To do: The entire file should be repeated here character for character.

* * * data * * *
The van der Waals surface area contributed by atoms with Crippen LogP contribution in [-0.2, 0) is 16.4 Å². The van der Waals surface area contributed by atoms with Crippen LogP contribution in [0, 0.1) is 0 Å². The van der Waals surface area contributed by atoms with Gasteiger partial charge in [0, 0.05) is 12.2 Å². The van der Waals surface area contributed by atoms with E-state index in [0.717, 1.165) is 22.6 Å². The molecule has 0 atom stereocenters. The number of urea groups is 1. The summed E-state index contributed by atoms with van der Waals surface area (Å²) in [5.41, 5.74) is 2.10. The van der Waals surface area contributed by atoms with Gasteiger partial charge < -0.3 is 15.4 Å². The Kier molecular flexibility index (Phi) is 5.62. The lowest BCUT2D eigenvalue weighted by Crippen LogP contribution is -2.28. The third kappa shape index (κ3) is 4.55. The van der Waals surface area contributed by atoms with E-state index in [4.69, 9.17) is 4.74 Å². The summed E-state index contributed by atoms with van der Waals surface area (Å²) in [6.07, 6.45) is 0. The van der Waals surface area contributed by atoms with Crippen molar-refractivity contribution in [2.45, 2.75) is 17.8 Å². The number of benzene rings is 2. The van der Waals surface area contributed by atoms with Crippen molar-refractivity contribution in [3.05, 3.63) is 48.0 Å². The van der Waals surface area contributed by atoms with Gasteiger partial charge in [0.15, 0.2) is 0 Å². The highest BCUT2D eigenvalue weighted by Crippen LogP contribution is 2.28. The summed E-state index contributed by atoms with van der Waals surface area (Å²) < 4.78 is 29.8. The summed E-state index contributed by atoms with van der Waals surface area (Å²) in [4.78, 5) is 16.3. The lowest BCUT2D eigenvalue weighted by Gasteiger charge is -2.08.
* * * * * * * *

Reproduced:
The van der Waals surface area contributed by atoms with Crippen LogP contribution in [-0.2, 0) is 16.4 Å². The van der Waals surface area contributed by atoms with Crippen LogP contribution in [0, 0.1) is 0 Å². The van der Waals surface area contributed by atoms with Gasteiger partial charge in [0, 0.05) is 12.2 Å². The van der Waals surface area contributed by atoms with E-state index in [0.717, 1.165) is 22.6 Å². The molecule has 0 atom stereocenters. The number of urea groups is 1. The summed E-state index contributed by atoms with van der Waals surface area (Å²) in [5.41, 5.74) is 2.10. The van der Waals surface area contributed by atoms with Gasteiger partial charge < -0.3 is 15.4 Å². The Kier molecular flexibility index (Phi) is 5.62. The lowest BCUT2D eigenvalue weighted by Crippen LogP contribution is -2.28. The third kappa shape index (κ3) is 4.55. The van der Waals surface area contributed by atoms with E-state index in [4.69, 9.17) is 4.74 Å². The summed E-state index contributed by atoms with van der Waals surface area (Å²) in [6.07, 6.45) is 0. The van der Waals surface area contributed by atoms with Crippen molar-refractivity contribution in [2.45, 2.75) is 17.8 Å². The number of benzene rings is 2. The van der Waals surface area contributed by atoms with Crippen molar-refractivity contribution in [3.05, 3.63) is 48.0 Å². The van der Waals surface area contributed by atoms with Gasteiger partial charge in [0.15, 0.2) is 0 Å². The highest BCUT2D eigenvalue weighted by Crippen LogP contribution is 2.28. The summed E-state index contributed by atoms with van der Waals surface area (Å²) < 4.78 is 29.8. The summed E-state index contributed by atoms with van der Waals surface area (Å²) in [4.78, 5) is 16.3. The lowest BCUT2D eigenvalue weighted by Gasteiger charge is -2.08.